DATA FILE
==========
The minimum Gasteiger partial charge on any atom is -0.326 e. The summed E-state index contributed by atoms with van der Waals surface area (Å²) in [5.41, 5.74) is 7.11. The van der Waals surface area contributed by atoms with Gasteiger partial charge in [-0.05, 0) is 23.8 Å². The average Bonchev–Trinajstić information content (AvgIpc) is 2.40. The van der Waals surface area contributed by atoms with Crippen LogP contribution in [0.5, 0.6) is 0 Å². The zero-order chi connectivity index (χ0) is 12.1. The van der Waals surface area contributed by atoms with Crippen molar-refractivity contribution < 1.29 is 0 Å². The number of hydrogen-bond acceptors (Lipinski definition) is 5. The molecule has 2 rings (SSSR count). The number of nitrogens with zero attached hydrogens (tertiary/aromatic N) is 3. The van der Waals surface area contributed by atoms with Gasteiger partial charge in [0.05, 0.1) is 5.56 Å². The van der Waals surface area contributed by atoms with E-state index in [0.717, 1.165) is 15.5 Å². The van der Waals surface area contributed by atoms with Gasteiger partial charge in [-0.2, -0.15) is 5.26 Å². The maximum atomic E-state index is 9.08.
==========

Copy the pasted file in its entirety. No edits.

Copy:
The minimum Gasteiger partial charge on any atom is -0.326 e. The summed E-state index contributed by atoms with van der Waals surface area (Å²) in [5.41, 5.74) is 7.11. The van der Waals surface area contributed by atoms with Gasteiger partial charge in [-0.05, 0) is 23.8 Å². The average Bonchev–Trinajstić information content (AvgIpc) is 2.40. The van der Waals surface area contributed by atoms with Crippen LogP contribution in [0.5, 0.6) is 0 Å². The zero-order chi connectivity index (χ0) is 12.1. The van der Waals surface area contributed by atoms with Crippen molar-refractivity contribution < 1.29 is 0 Å². The number of hydrogen-bond acceptors (Lipinski definition) is 5. The molecule has 2 rings (SSSR count). The number of nitrogens with zero attached hydrogens (tertiary/aromatic N) is 3. The van der Waals surface area contributed by atoms with Gasteiger partial charge in [0.05, 0.1) is 5.56 Å². The van der Waals surface area contributed by atoms with E-state index in [0.717, 1.165) is 15.5 Å². The van der Waals surface area contributed by atoms with Gasteiger partial charge in [-0.2, -0.15) is 5.26 Å². The maximum atomic E-state index is 9.08.